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July 15, 2022 4:08 pm

Twitter Leaves Up Vast Majority of ‘Blatantly Antisemitic’ Posts, Finds Analysis

avatar by Dion J. Pierre

An antisemitic graphic shared on social media blaming the COVID-19 pandemic on a Jewish conspiracy. Image: Hope Not Hate.

Twitter does not delete an overwhelming majority of antisemitic tweets published on its platform, a study by the Anti-Defamation League (ADL) found on Thursday.

Over a nine week span, the ADL’s Center for Technology and Society (CTS) identified and reported 225 antisemitic tweets that accused Jews of everything from pedophilia and controlling the world to exaggerating the horrors of the Holocaust. Only 11, or just 5%, were removed, the group said.

“Twitter has taken some positive steps in the recent past. However, this report shows it has significantly more to do,” the ADL said. “Twitter must enact its most severe consequences and remove destructive, hateful content when reported by experts from the communities most impacted by such content.”

The group collected 1% of all Twitter content posted during twice-weekly, 24-hour periods over the nine week window. Those posts were fed through the group’s Online Hate Index, which it describes as a machine learning “antisemitism classifier.” Flagged tweets were then reviewed by human experts before being reported to Twitter.

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According to the ADL, Twitter explained that it chose not to remove some tweets but instead “de-amplified” them by limiting reach and engagement. Other objectionable posts did not meet company’s standards of hateful content, the tech giant argued.

CTS’s Daniel Kelley, the leading expert on this latest ADL effort, urged the company to “treat hateful content with the strongest tools available.”

“If ADL, which is a non-profit, can spend the time and energy to create a machine classifier that does, the extremely well-resourced tech companies have no excuse,” he told The Algemeiner on Friday. “If they do care about these issues, they would develop technologies in this way.”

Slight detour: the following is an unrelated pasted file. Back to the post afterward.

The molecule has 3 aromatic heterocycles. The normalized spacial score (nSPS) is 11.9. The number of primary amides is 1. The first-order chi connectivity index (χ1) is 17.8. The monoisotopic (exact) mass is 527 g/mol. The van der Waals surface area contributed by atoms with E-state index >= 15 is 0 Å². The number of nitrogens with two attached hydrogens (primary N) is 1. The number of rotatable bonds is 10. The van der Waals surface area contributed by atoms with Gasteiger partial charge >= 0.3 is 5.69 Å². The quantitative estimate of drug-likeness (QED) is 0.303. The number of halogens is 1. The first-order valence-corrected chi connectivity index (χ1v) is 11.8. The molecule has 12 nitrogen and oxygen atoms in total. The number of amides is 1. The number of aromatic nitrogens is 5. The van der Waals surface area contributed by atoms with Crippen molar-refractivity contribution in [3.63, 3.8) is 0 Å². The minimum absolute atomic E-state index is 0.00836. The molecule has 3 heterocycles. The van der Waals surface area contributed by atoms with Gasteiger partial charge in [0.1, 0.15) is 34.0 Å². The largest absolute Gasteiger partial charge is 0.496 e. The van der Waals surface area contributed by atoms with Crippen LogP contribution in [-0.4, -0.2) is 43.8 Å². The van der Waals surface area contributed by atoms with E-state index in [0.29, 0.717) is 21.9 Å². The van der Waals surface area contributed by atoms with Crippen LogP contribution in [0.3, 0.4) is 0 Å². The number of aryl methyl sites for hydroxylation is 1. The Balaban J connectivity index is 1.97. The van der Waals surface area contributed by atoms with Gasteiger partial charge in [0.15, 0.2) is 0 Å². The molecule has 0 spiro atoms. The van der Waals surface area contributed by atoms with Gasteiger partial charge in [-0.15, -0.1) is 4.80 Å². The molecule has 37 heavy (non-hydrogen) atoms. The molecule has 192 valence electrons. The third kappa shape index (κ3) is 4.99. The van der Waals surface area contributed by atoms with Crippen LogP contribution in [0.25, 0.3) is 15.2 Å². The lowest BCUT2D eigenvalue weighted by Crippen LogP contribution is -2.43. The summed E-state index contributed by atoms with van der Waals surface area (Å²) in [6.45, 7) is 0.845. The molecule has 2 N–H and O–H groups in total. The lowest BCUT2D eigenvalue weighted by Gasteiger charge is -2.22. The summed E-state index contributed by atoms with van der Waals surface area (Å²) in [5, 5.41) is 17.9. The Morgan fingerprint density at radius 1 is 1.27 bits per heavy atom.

The ADL report also noted that many of the tweets flagged as targeting Jews also promoted hate against other minority groups, citing one example that read, “LBGTQ++ is yet another way that ((elites)) use to cause the decline of white births in the west and end bloodline after bloodline. Its [sic] a similar method as promoting interracial relationships and modern feminism. All too disgusting.”

The non-profit recommended that Twitter recruit additional content moderators, create artificial intelligence technologies to better detect hate speech, and make procedures for removing offensive posts more transparent.

Automated tools to screen antisemitic or other hateful content should be built with more input from affected groups, Kelley added.

“When we were building the data set to teach the machine learning classifier how to distinguish between statements that were antisemitic and not antisemitic, Jewish people who have experienced antisemitism were the ones saying ‘this is antisemitism, this is not,'” he said. “New technologies for detecting hate should center those communities.”

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